Sunday, January 31, 2016

Growing a Personalized Culture of Learning


Building Learner-Centered Environments through Coaching 


Guest Post by Patrick Riley, Cognitive Coach, Green River Regional Educational Cooperative, kidŸ⋅FRIENDLy, Race to the Top-District Grant (patrick.riley@grrec.org @priles3000 )


Flowers are blooming in Kentucky. And, while I can no more indicate the exact moment when the roots started to take hold than I can tell you the minute and second of when the petals began to blossom, I can now see and see with great detail the vibrant colors, ever so brightly, here and there, in and around Kentucky…

“Celebrate learners when they soar and catch them when they fall.”


Starting with One Seed



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Ms. Jessica Morris’s Burns Middle School science classroom was not for the pedagogical faint of heart... Learners hustled with collaborative intent as they created prototypes for energy efficient model homes. Project partners huddled around mini iPads while experimenting with the thermodynamic properties of insulated cardboard houses.  And, learners hummed with the collective, captivating buzz of curiosity in the self-paced pursuit of scientific insight. Alas, Ms. Morris’s class possessed an electric alchemy that radiated a “culture of learning.” 


To be certain, this personalized culture of learning was not the traditional, typical environment marked by forerunners twenty years ago. The personalized learning strategies used in this classroom were not the methods taught to pre-service teachers ten years ago. In fact, it was not even the learning style that Ms. Morris herself employed as recently as two years ago. For Ms. Morris and her learners, the learning taking place in this seventh grade classroom was an amalgamation of learner-centered, curiosity-provoking activities, galvanized in the fires of learner passions, that transcended even the most stubborn traces of teenage apathy. In essence, this Learner-Centered Environment was the maturation, the development of one tiny seed planted in the fall of 2014. The seed of personalized learning…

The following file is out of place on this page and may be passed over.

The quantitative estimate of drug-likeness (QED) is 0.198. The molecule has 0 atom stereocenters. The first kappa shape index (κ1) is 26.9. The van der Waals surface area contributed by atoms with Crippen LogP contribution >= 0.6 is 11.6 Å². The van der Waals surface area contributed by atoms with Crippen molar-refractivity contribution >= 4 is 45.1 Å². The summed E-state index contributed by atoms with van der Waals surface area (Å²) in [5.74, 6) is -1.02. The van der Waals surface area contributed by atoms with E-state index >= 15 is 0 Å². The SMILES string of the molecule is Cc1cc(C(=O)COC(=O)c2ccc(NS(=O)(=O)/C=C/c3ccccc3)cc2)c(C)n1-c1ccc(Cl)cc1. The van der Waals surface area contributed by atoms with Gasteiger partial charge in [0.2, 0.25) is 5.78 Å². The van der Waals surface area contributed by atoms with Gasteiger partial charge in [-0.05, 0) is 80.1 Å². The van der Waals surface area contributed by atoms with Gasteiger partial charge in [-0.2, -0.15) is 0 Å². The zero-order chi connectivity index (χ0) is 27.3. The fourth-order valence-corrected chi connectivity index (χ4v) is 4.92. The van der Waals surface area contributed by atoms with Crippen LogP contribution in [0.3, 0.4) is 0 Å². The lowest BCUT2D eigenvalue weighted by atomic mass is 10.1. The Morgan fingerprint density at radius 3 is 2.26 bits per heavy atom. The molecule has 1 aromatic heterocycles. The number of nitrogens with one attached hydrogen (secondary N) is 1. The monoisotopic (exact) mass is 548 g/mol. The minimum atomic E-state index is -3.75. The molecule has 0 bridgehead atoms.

Planting the Seeds of Personalization


Through the $41.5 million dollar kidŸ⋅FRIENDLy, Race to the Top-District (kF-RTTD) Grant (http://kidfriendlyky.com/) awarded to 111 schools in 22 school districts in the Green River Regional Educational Cooperative (GRREC) and Ohio Valley Educational Cooperative (OVEC) in the spring of 2013, over 60,000 learners have been positively impacted by the personalized learning initiative and innovation. Fostering learner empowerment, project-based learning, and technology-enhanced instruction, the kF-RTTD Grant has enabled more than 300 principal-selected Teacher Leaders across GRREC and OVEC to “dare greatly” in their classrooms.


Organically Growing a Safety Net of Support


Throughout my coaching journey, the most powerful professional resource I can give Teacher Leaders is a safety net of support, in conjunction with school and district administration, for each teacher to grow and thrive at their own pace and level of commitment. My job is to foster the growth of each Teacher Leader, personalized to their individual needs and passions, much like each Teacher Leader is asked to do for their learners. My role is to encourage Teacher Leaders to take risks, to celebrate when they soar and catch them when they fall.